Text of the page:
So, the whole free ant trade market is kind of moot here because there isn't such a thing here.

 

Teleutotje's points are hard to argue but I feel the debate needs to be done on European communities where there are indeed free ant trades.



#66 Online drtrmiller - Posted January 14 2015 - 12:10 PM

drtrmiller

    Vendor

  • Members
  • PipPipPip
  • 2,671 posts

Teleutotje's points are hard to argue but I feel the debate needs to be done on European communities where there are indeed free ant trades.

 

Indeed, it seems the Germans are the primary ones continuing the discussion, having already had it many times in their own forums, and being dissatisfied with the outcome.

 

 

How do you avoid that dirt in the chambers becomes disgusting mud over time? As far as I understand the concept, water will stay on the ground.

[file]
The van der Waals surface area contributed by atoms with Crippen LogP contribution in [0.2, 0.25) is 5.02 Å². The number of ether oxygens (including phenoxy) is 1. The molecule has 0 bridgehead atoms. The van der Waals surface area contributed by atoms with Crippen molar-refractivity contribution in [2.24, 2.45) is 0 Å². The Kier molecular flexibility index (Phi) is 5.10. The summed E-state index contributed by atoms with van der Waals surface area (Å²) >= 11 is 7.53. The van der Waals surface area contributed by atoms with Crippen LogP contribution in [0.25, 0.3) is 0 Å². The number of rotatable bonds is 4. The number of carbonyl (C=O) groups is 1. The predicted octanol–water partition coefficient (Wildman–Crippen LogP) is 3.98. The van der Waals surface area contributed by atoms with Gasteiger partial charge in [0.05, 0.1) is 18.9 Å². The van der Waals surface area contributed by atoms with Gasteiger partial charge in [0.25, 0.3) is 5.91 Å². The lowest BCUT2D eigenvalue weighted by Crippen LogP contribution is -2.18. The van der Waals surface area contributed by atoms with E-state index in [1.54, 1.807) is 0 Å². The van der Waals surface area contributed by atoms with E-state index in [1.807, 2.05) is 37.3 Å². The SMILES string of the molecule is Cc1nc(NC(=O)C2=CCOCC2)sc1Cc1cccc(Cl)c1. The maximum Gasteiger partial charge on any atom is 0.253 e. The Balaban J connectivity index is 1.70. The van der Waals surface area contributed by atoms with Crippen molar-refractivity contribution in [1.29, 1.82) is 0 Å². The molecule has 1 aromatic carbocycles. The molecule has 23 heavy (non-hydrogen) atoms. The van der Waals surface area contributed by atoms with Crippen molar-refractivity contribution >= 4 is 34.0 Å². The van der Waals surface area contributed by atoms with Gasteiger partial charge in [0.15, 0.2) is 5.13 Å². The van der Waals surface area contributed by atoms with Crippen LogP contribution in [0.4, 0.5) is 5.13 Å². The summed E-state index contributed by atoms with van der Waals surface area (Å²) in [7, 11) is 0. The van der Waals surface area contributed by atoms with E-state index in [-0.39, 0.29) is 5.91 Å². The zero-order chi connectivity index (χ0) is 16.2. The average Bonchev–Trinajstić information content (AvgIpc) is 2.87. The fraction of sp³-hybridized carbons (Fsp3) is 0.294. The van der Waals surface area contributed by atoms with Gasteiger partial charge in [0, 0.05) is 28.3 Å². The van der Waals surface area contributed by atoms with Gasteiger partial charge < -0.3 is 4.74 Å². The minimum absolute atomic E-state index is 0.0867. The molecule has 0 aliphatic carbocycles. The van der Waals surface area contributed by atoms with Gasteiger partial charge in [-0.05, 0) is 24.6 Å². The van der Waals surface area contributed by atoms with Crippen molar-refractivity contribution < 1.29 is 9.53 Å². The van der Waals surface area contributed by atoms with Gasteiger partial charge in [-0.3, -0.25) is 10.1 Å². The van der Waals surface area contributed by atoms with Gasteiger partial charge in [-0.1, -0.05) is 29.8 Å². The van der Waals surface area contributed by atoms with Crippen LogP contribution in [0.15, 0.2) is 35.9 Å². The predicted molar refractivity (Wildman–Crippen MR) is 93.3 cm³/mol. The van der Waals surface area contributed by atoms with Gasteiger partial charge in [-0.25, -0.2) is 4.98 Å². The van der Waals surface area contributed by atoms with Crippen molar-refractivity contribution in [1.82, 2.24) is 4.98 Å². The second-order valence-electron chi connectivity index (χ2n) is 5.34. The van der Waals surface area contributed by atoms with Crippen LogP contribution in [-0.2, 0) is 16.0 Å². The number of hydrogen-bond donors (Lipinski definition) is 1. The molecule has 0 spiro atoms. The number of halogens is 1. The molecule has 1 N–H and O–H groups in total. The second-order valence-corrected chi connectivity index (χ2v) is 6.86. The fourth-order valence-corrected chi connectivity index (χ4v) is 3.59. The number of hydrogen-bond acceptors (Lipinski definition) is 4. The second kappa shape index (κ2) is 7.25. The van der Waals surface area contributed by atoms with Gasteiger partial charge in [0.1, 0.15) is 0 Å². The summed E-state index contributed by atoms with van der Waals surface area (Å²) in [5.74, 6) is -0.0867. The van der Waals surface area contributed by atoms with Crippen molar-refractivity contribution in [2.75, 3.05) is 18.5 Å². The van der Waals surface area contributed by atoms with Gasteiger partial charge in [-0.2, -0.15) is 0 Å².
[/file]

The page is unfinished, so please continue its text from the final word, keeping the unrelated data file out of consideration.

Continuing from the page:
Know thy dirt.

 

"Mud," as you say, consists of silt, which has a very fine particle size.  Simply acquire substrate and put it through sieves to achieve a uniform, desired particle size.

 

The coconut fiber I use now, for instance, isn't a mineral, but of cellulose plant origin.  I currently put it through a blender to grind the fibers so they become very fine, and it makes an excellent nesting material for small ants such as Lasius niger.


Edited by drtrmiller, January 14 2015 - 12:17 PM.

 
byFormica® is the manufacturer of the iconic nectar feeders and Sunburst Ant Nectar.
byFormica ant products always deliver consistent performance, convenience,
and reliability, making them among the most beloved ant foods and kit enjoyed by
ant keeping enthusiasts worldwide. For more information, visit www.byFormica.com.

#67 Offline dspdrew - Posted January 14 2015 - 1:06 PM

dspdrew
  • LocationSanta Ana, CA

Teleutotje's points are hard to argue but I feel the debate needs to be done on European communities where there are indeed free ant trades.

This community isn't limited to the US, or California like it seems sometimes. :P I find it interesting to hear this debate in a language I understand. :) Also, I can assure you nothing will be censored here unless it breaks one of the rules.



#68 Offline dean_k - Posted January 14 2015 - 1:17 PM

dean_k

    Advanced Member

  • Members
  • PipPipPip
  • 845 posts